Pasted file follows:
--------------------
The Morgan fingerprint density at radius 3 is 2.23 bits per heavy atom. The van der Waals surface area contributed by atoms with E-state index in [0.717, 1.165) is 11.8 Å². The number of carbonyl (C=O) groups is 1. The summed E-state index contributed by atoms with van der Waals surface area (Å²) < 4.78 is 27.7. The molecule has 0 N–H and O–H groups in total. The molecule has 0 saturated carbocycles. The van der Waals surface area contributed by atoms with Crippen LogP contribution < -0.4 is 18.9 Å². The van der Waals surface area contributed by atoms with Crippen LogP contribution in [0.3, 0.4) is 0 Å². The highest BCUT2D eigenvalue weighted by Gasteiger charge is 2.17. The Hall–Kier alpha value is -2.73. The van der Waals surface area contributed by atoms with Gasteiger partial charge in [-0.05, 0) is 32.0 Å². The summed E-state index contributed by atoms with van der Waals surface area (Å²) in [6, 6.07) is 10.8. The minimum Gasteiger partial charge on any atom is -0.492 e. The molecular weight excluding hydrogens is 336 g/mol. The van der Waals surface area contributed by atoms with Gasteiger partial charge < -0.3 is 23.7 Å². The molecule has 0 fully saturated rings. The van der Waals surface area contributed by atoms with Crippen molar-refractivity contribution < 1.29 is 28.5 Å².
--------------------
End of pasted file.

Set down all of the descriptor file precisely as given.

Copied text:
The Morgan fingerprint density at radius 3 is 2.23 bits per heavy atom. The van der Waals surface area contributed by atoms with E-state index in [0.717, 1.165) is 11.8 Å². The number of carbonyl (C=O) groups is 1. The summed E-state index contributed by atoms with van der Waals surface area (Å²) < 4.78 is 27.7. The molecule has 0 N–H and O–H groups in total. The molecule has 0 saturated carbocycles. The van der Waals surface area contributed by atoms with Crippen LogP contribution < -0.4 is 18.9 Å². The van der Waals surface area contributed by atoms with Crippen LogP contribution in [0.3, 0.4) is 0 Å². The highest BCUT2D eigenvalue weighted by Gasteiger charge is 2.17. The Hall–Kier alpha value is -2.73. The van der Waals surface area contributed by atoms with Gasteiger partial charge in [-0.05, 0) is 32.0 Å². The summed E-state index contributed by atoms with van der Waals surface area (Å²) in [6, 6.07) is 10.8. The minimum Gasteiger partial charge on any atom is -0.492 e. The molecular weight excluding hydrogens is 336 g/mol. The van der Waals surface area contributed by atoms with Gasteiger partial charge < -0.3 is 23.7 Å². The molecule has 0 fully saturated rings. The van der Waals surface area contributed by atoms with Crippen molar-refractivity contribution < 1.29 is 28.5 Å².